Dargle Wildlife Sightings – March 2015

Charles Robinson – Ican Hebron Haven Nguni farm

Charles posted the following photographs of a snake onto Biodiversity explorer that was found on the farm early one morning. Their response was the following: “Hi Charles, you have caught a Herald or Red-lipped snake (Crotaphopeltis hotamboeia) which isn’t really venomous at all.”

Non-venomous Herald or Red-lipped snake (Crotaphopeltis hotamboeia)

Non-venomous Herald or Red-lipped snake (Crotaphopeltis hotamboeia)

Here you can see why they call it the Red-lipped snake (Crotaphopeltis hotamboeia).

Here you can see why they call it the Red-lipped snake (Crotaphopeltis hotamboeia).

Herald or Red-lipped snake (Crotaphopeltis hotamboeia)

Herald or Red-lipped snake (Crotaphopeltis hotamboeia)

Jenny Fly

All our Haleria bushes are inundated with these caterpillars. Presumably they are butterfly larvae but I don’t know which. Perhaps someone can help.

Caterpillar of an Emperor moth.

Caterpillar of an Emperor moth.

Most birds won’t eat hairy or bristly caterpillars, except for cuckoos and blackheaded Orioles.
Our garden is full of cuckoos, Diedericks, Klaas’s and a Jacobin who visit us every year at this time, all feasting on these caterpillars, and those on the Kigelaria too.

Caterpillar of an Emperor moth.

Caterpillar of an Emperor moth.

Dr Jason Londt, an expert in creepy crawlies identified these caterpillars in April 2014 as those from an Emperor moth.

Brian & Marashene Lewis – Glengyle

These images were captured by the Dargle Conservancy Trophy Camera which Brian and Marashene Lewis had set up on their property. These images were just too late for last month’s Wildlife Sightings so they were included in March! Enjoy the Bushbuck “selfies”.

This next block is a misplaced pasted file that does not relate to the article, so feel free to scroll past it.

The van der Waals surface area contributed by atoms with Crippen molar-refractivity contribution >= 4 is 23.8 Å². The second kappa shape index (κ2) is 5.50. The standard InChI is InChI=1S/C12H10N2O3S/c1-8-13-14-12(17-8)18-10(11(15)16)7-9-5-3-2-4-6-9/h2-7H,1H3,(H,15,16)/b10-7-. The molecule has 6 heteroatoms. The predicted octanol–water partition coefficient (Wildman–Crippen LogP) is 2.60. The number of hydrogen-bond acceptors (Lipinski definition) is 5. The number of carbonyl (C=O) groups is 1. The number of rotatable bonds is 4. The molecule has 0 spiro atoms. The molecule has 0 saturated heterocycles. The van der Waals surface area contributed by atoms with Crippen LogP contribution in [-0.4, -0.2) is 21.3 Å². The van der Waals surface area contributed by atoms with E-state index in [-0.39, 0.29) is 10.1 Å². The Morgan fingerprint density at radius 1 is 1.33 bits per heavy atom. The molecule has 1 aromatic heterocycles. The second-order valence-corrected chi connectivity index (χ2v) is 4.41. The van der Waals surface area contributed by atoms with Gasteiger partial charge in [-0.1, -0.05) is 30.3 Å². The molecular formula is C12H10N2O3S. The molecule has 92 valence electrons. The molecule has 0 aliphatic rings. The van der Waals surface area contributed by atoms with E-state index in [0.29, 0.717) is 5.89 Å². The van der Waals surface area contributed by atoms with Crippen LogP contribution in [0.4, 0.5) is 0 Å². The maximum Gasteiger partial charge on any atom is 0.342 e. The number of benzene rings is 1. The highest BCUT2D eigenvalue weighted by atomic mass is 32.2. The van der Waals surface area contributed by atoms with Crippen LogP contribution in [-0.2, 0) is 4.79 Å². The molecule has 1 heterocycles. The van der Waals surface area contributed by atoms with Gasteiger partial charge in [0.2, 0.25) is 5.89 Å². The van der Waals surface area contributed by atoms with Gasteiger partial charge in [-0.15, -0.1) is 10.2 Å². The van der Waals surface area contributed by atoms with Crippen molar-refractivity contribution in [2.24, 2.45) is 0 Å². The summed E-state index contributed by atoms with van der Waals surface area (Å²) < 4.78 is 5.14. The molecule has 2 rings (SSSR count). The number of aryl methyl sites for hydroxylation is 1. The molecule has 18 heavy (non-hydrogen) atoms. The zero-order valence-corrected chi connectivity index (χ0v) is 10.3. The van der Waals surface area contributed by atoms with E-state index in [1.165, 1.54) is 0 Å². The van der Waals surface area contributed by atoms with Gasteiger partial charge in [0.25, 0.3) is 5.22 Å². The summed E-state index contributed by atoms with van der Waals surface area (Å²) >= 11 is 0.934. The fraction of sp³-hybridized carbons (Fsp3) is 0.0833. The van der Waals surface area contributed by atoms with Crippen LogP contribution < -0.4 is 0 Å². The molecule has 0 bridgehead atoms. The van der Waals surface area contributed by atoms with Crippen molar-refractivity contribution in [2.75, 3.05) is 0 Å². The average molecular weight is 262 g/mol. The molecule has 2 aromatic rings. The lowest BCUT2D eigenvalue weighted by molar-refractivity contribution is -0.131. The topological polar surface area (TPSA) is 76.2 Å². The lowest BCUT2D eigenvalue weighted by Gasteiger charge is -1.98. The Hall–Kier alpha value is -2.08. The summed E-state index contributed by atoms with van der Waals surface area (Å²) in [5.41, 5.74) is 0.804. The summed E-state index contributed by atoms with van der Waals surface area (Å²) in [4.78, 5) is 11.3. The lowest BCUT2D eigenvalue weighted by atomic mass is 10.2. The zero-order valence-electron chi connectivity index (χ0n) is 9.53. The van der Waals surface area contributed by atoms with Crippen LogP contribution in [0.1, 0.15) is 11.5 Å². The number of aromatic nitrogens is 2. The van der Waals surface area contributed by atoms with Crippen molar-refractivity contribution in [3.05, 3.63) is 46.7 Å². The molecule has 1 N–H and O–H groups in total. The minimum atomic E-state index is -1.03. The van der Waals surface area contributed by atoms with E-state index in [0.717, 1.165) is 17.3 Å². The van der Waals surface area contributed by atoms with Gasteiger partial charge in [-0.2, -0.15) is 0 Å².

Bushbuck (Tragelaphus scriptus)

Bushbuck (Tragelaphus scriptus)

Bushbuck (Tragelaphus scriptus)

Bushbuck (Tragelaphus scriptus)

Bushbuck (Tragelaphus scriptus)

Bushbuck (Tragelaphus scriptus)

Bushbuck (Tragelaphus scriptus)

Bushbuck (Tragelaphus scriptus)

Nikki Brighton – Old Kilgobbin

Coccinia hirsuta – wild cucumber – has grown prolifically this summer. Tendrils creeping through my windows, covering paths and climbing every tree and shrub. Clearly it likes the current climatic conditions.

Coccinia hirsuta - wild cucumber

Coccinia hirsuta – wild cucumber

The cucumber-like fruit is an attractive bright orange-red fading to green at the stem end. It has creamy yellow flowers – the male flower is borne on a long stem, while the female has a short stem. The soft leaves are slightly hairy, deeply lobed and can be cooked and eaten as spinach.

Wild cucumber flower - Coccinia hirtella

Wild cucumber flower – Coccinia hirtella

In the forest, Carissa bispinosa (Forest num-num, umVusankunzi) is fruiting at the moment. The small red fruits are edible and delicious and make good jams and jellies (if you can collect enough!).

Carissa bispinosa fruit

Forest Num-num fruit – Carissa bispinosa

Bright pink Hesperantha baurii is still flowering in the grassland on sunny days (the flowers open in sunlight).

Hesperantha baurii

Hesperantha baurii

Barry & Rose Downard – Oak Tree Cottage

These Chameleons were clinging to a security gate for some reason. About to open the gate, Rose saw the one, and put him on her hand.

Midlands Dwarf Chameleon

Midlands Dwarf Chameleon

Opening the gate, the other one, who must have been higher up, fell to the ground. Fascinating colours… possibly male and female?

Midlands Dwarf Chameleon - Male and Female?

Midlands Dwarf Chameleon – Male and Female?

The colourful one appears to just be finishing off shedding. Apart from these two, we haven’t seen much to get excited about this month.

Midlands Dwarf Chameleon

Midlands Dwarf Chameleon

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